Hardly a moment has passed in the past four years when tuition fees were not at the centre of the higher education debate. But just when you thought it might be safe to leave the house, they have been thrust firmly back into the spotlight by Australia’s move to abolish fee caps.
Although it seems unlikely before the general election that anyone will openly call for removing the fee cap here, the move Down Under does raise the stakes, especially given that the amount being spent per student in England looks to be on a downward path thanks to a frozen fee cap and the expansion of places.
But anyone contemplating opening the fees Pandora’s box may want to take heed of the 2014 academic experience survey from the Higher Education Policy Institute, which for the first time has provided a “complete picture” of life under £9,000 tuition.
Is it wise to heap even more financial pressure on the one-off choices made by young people who have limited, and often misleading, information?
The statistics on whether students feel their degrees are “value for money” are a huge warning sign for universities, and indeed politicians.
Although almost half (44 per cent) of full-time undergraduates do think they receive at least “good” value for money – a quarter (not an insubstantial amount) believe their degree is a “poor” or “very poor” return on their investment.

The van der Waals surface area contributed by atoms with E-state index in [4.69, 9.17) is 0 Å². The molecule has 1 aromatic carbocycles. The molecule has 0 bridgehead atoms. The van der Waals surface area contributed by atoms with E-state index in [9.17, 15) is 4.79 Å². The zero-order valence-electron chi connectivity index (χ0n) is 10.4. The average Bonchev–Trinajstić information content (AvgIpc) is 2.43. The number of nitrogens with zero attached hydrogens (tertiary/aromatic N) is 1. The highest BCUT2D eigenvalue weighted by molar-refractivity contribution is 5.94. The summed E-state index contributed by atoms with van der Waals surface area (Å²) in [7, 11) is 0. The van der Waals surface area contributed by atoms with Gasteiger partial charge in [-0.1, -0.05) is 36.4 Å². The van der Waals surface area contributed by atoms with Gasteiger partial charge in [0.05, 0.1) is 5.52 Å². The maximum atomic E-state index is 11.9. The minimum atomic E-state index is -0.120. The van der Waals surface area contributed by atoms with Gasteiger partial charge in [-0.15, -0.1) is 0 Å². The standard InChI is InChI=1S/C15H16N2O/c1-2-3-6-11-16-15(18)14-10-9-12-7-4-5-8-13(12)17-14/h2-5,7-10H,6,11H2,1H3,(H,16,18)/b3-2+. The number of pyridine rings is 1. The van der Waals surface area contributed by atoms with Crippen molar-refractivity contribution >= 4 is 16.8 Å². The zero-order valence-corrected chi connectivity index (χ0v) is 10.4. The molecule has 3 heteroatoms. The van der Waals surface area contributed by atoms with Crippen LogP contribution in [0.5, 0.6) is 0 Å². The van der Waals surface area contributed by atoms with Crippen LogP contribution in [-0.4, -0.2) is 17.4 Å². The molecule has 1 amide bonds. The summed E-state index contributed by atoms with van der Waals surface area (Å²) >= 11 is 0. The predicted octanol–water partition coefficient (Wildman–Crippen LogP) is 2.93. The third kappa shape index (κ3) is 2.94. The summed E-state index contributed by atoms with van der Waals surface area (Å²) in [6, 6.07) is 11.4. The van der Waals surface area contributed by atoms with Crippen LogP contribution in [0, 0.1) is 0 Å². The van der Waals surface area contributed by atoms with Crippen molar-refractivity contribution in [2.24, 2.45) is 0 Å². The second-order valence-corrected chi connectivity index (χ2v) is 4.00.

For first- and second-years at English universities it is worse – those who think they are getting poor or very poor value for money has leapt from one sixth (18.3 per cent) two years ago to one third (33.1 per cent) now.
Couple this with the Hepi findings that students are a full 10 percentage points less likely than the general population to say they feel happy, and it is clear the ramifications of hiking fees extend far beyond any effect on applications.
These results suggest, as the National Union of Students has been warning for a long time, that being saddled with a £,000 debt (which then grows with interest) does fundamentally alter students’ mindset while at university.
The first six months of a degree are already the most daunting of many students’ lives as they question whether they’ve chosen the right course, the right university and even the right path in life. Putting a monetary weight on this only increases the pressure.
Of course, in many ways that is the point – if students have a real reason to care about the quality of their course then they may push for improvement.
The problem is that most students get only one shot – if you want to change course or institution it is pretty impossible to take any credit with you (hence Hepi’s laudable recommendation for change in this area).
So is it really wise to heap even more financial pressure on the one-off choices made by young people who have limited, and often misleading, information at their disposal?
Returning to Australia, it may not have been a surprise – given that he is chair of the Million+ group of post-92 universities – that Michael Gunn, vice-chancellor of Staffordshire University, warned last week against treating the country as some “funding nirvana”. He suggested instead that we could look to Europe’s systems of low-cost tuition.
This may be wishful thinking (especially after voting in this week’s elections), but given Hepi’s findings, perhaps we should look at all the evidence before waltzing with Matilda.